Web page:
Nevertheless, Mr. President, we have yet to overcome our challenges. We look forward to our continued partnership with the international community to improve security, and ensure prosperity in the lives and futures of Afghan children. Our international partnerships will remain intact throughout transition as the Afghan Government is beginning to assume its leadership role; therefore, we are not alone in our successes, nor are we alone in our failures. We share responsibility for the security of children in Afghanistan, who need and deserve an environment free of indiscriminate violence to pursue their full potential.

I thank you.

Security Council Debates Afghanistan with a Focus on Transition


On 6 July, the United Nations Security Council held a debate on the Situation in Afghanistan. The debate began with a briefing by Special Representative of the Secretary-General, Mr. Staffan de Mistura, head of the United Nations Assistance Mission in Afghanistan. H.E. Dr. Zahir Tanin, Permanent Representative of Afghanistan to the UN, was given the floor after the SRSG’s remarks.

Continue Press Release

Both the SRSG and Ambassador Tanin focused on the “critical juncture,” as Ambassador Tanin put it, of transition to Afghan ownership and leadership of the country’s security. In this transition, according to Ambassador Tanin, continued international support and engagement beyond 2014 is crucial for the future stability of the country, in particular, a “lasting partnership with the UN.” The SRSG pointed out the need to focus beyond security for the transition period and address “social, economic and, frankly, human rights.”

Most participants in the meeting brought up the recent tragedies of the attacks on the hospital in Logar Province and the Intercontinental Hotel in Kabul. Ambassador Tanin referred to the recent campaign as a display of  “promo-psychodrama…a conspicuously well-orchestrated attempt by the enemies of Afghanistan, designed to incite fear among people, to hinder the international support for Afghanistan, and to convince a war-weary audience in some countries that the war is unwinnable…However,” he said, “acts of terror will not shake our determination for securing peace and stability in Afghanistan.” The SRSG highlighted the effectiveness of the Afghan military and police in responding to these attacks, praising their strengthened capacity and improved abilities.

Both Ambassador Tanin and the SRSG emphasised the importance of ongoing reconciliation and reintegration efforts aimed at achieving a political solution to the conflict. In these efforts, the SRSG explained, UNAMA is functioning as a confidence-builder, as substantive discussion on these matters is the purview of the Afghan government. In this regard, he praised the Security Council’s ongoing de-listing of ex-Taliban militants from sanctions lists as a move in the right direction.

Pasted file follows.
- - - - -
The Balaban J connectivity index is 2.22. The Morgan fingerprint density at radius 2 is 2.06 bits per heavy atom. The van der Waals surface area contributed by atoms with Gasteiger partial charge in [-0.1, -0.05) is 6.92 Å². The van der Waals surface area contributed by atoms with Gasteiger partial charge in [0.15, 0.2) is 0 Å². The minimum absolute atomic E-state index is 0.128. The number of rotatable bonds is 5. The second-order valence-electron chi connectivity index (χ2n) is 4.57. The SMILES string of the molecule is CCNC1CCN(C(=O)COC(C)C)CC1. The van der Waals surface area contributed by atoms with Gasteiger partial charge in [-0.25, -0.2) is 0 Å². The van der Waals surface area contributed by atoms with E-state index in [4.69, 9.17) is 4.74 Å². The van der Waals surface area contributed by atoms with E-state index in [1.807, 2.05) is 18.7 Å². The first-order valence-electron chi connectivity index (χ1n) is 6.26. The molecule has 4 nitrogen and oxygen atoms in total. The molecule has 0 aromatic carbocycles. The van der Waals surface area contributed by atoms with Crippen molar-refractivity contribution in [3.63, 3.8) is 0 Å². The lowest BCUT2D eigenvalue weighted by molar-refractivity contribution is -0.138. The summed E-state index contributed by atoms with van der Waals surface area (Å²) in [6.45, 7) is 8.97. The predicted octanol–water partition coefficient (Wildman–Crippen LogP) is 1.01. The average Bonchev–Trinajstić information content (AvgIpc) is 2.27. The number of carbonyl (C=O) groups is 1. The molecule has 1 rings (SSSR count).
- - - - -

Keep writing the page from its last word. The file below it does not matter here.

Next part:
In addition, the SRSG praised progress on bilateral, multilateral and regional cooperation, as well as improvements in the human rights, including women’s rights and the protection of children – though both the SRSG and Ambassador Tanin noted that civilian casualties from Taliban action continue to increase.

The other delegates of the Security Council, along with representatives from the EU, Japan, Pakistan, Canada and Turkey, expressed concern over recent escalations in the level of civilian casualties, and unanimously condemned violence against UN personnel. Nevertheless, they also reaffirmed their faith in the Afghan parliamentary process and pledged continued support of an Afghan-led reconciliation effort.

Photos of the Meeting by U.N.

Video of the meeting by U.N

Statement by H.E. Dr. Zahir Tanin At the Security Council debate on The Situation in Afghanistan

STATEMENT BY H.E. Dr. Zahir Tanin

Ambassador and Permanent Representative of the Islamic Republic of Afghanistan to the United Nations

At the Security Council debate

on The Situation in Afghanistan

Mr. President,

At the outset allow me to begin by congratulating you on your assumption of the Presidency of the Council for the month of July. I would like to extend my warmest welcome to my good friend, SRSG Staffan De Mistura, back to the Council. I thank him for his kind remarks, for his comprehensive briefing, and for his introduction of the Secretary General’s report.

As the world has entered into a post-Bin Laden era, Afghanistan, the greatest victim of terrorism, is today at a critical juncture in its quest for peace and stability. Consistent with the outcome of the Lisbon Conference, we have begun the Transition process. In the coming days we will implement the first stage of this process in seven Afghan provinces: Kabul, Panjshir, Bamyian, and the municipalities of Herat, Mazar-e-Sharif in Balkh province, Mehtar Lamn in Laghman province, and Lashkar Gah in Helmand province.

Security Council Meeting: The situation in Afghanistan Report of the Secretary-General on the situation in Afghanistan and its implications for international peace and security (S/2011/381)